“The Rise and Fall of the Great Powers”, one of Paul Kennedy’s most famous works, was released in 1987. This work, framed in the neorealism and a historicist looks, proposes as a thesis that, in each power that has become “number one” between the sixteenth and the twentieth century, economic and military power are the pillars of the rise and establishment of a power that allows the expansion of its imperial interests and commitments. However, when the economic power loses strength as a result of the global system dynamics, added to an excessive imperial extension, the military power is also affected, causing the decline of the state’s leadership. Thus, the author provided historical sustenance as well as theoretical variables, not to predict the end of the United States as a power, but its progressive decline in the next (or current) generations.
The following work was published in 1993. “Preparing for the Twenty-First Century”, after the end of the Cold War, stated new challenges within the international system structure, such as the demographic, environmental and technological changes, as well as the debate between “the decline or rebirth” of American power, maintaining, about this point, the axis of analysis between its internal characteristics, its foreign policy and the movements in the global system atmosphere.
“Strength does exist,
but it is being undercut by a combination of weaknesses:
a thousand wounds that are difficult for us to heal.”
(Chancellor, 1990, as cited in Kennedy, 1998: 457)
America’s relative decline: the problem of the “number one”
Concerning the United States and its international deployment, the idea of American exceptionalism is a deep force structured by cultural, institutional and material components that has forged the US national identity, helped to build its foreign policy and conditioned the international stages of the previous and present century at great length (Busso, 2008).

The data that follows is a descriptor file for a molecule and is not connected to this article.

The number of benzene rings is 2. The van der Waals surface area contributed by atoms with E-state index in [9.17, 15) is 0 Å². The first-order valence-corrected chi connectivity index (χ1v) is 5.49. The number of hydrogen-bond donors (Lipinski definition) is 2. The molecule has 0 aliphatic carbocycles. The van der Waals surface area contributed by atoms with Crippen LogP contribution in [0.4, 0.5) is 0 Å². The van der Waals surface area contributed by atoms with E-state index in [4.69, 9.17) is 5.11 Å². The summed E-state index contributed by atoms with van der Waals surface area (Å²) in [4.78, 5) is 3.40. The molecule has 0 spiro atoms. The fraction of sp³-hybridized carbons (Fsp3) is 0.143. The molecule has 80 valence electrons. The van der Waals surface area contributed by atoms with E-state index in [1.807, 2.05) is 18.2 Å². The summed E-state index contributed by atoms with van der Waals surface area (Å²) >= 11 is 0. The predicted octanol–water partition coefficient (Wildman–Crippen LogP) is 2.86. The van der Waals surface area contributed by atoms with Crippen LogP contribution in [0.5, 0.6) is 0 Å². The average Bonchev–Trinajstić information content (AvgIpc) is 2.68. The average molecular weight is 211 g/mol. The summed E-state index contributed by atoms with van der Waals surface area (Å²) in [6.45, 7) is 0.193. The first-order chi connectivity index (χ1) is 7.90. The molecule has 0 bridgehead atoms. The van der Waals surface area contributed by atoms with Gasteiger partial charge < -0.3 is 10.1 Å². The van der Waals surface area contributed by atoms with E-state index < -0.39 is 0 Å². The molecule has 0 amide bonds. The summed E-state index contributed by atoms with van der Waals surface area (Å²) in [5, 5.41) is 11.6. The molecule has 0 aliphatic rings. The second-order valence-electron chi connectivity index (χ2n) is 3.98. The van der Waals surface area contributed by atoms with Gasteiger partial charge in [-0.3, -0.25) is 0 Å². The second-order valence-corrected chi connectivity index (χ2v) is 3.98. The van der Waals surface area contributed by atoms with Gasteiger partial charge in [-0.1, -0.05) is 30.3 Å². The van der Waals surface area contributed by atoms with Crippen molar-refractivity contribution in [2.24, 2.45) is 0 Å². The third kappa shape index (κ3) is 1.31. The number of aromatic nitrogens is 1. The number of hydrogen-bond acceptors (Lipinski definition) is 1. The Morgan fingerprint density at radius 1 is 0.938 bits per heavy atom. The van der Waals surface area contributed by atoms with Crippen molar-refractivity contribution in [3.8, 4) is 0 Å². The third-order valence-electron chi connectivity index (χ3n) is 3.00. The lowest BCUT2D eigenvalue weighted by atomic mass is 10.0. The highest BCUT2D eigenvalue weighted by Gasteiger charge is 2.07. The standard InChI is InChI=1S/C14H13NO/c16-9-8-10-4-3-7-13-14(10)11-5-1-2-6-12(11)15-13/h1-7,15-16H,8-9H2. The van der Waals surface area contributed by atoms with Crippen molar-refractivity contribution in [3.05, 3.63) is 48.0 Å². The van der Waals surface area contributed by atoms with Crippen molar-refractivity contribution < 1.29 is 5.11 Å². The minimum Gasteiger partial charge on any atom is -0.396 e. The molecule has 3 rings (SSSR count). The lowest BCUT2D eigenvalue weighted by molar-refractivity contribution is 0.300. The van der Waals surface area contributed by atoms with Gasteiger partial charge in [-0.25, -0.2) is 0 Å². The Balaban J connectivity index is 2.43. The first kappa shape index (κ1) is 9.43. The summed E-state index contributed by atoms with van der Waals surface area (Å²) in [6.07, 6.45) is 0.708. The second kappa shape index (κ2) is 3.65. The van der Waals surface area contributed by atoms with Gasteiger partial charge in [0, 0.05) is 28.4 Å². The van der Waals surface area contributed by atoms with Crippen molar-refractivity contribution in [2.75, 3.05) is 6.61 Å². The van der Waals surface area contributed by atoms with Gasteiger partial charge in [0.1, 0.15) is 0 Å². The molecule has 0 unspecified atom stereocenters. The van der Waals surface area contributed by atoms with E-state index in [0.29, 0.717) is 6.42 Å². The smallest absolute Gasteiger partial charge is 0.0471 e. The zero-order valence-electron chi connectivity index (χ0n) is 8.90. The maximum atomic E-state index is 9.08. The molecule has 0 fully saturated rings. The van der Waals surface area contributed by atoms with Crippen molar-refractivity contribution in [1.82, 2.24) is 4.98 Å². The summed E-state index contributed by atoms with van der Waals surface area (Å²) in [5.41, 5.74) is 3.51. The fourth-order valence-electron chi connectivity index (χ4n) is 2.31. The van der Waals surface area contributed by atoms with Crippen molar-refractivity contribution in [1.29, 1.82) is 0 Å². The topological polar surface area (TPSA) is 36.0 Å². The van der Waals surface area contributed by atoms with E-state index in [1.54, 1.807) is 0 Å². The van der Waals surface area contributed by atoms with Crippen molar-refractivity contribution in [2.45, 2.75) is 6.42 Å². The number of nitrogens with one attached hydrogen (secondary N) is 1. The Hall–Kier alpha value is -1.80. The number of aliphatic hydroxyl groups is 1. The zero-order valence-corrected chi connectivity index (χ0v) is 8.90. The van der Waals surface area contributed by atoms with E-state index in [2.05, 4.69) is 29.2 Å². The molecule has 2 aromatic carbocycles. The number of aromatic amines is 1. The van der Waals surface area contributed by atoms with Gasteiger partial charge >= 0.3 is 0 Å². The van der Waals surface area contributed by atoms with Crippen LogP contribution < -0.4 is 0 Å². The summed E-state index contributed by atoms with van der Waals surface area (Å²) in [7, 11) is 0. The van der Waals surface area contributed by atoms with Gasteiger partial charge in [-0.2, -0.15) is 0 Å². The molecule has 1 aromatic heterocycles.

Related to this, the debate about the decline (or not) of American power embraces an extensive literature from the twentieth century until present days. For example, Lippman (1943), one of the first authors to address the issue, criticized the direction that US foreign policy was taking, progressively extending its commitments across the globe and failing to readjust the balance between these and the power of the nation. Time later, from the 1960s, this theoretical stream built greater strength, taking as reference the dynamics that were happening in the US and the rest of the globe; the nuclear parity with the USSR, the 1973’s oil shock, the proportional loss in the share of world production, new transnational financial and economic actors, the Japanese and Western Europe economic rise, just to name a few. Inside the US, society and political elites reflected (and discussed) on the Vietnam syndrome, productive issues (as the migration of national companies to countries with lower production costs, such as Mexico), huge public expenditure during Reagan’s second Cold War, external indebtedness, budget deficit, tax burden, among others. Furthermore, Garton Ash (2008) maintains that America has been involved in a “cultural civil war” since decades, that not only involves partisan positions, but social, economic, religious, ethnic and foreign policy issues. This process is such that Buchanan defined it as “a cultural war… for the soul of America” (Busso, 2008). Following this point, since Post-Cold War, some of the most important milestones occurred during the rise and consolidation of the neocons in Bush Jr.’s presidencies or the Trump administration, showing a very deep discussion about identity, mission and interests of the foreign policy.
Faced with this panorama, P. Kennedy points out the American reality of his time under the analytical category of “imperial overstretch” (1989), which, as will be briefly explained, remains actual. In addition, other concepts of the author that fit with Washington’s complex present will be proposed.
The imperial overstretch
During history, and in present days, the deep forces have given America an identity, a mission and the necessity of an enemy, and the three axis have been essential determinants in its foreign policy. Since this topic needs hundreds of pages, very briefly, its primal characteristics (like the puritan belief of predestination) made the US a call to be the, and not just a, light in world’s darkness, like Winthrop’s metaphor of a “city upon a hill”. This light included democracy, American values and capitalism, among others. In this scheme, it is not new to say that America often needed an enemy (seen as moral evil) to act in causes beyond its own territory and deployed its interests. In other words, it is impossible to be considered as the global policeman without having an enemy against whom world must be defended.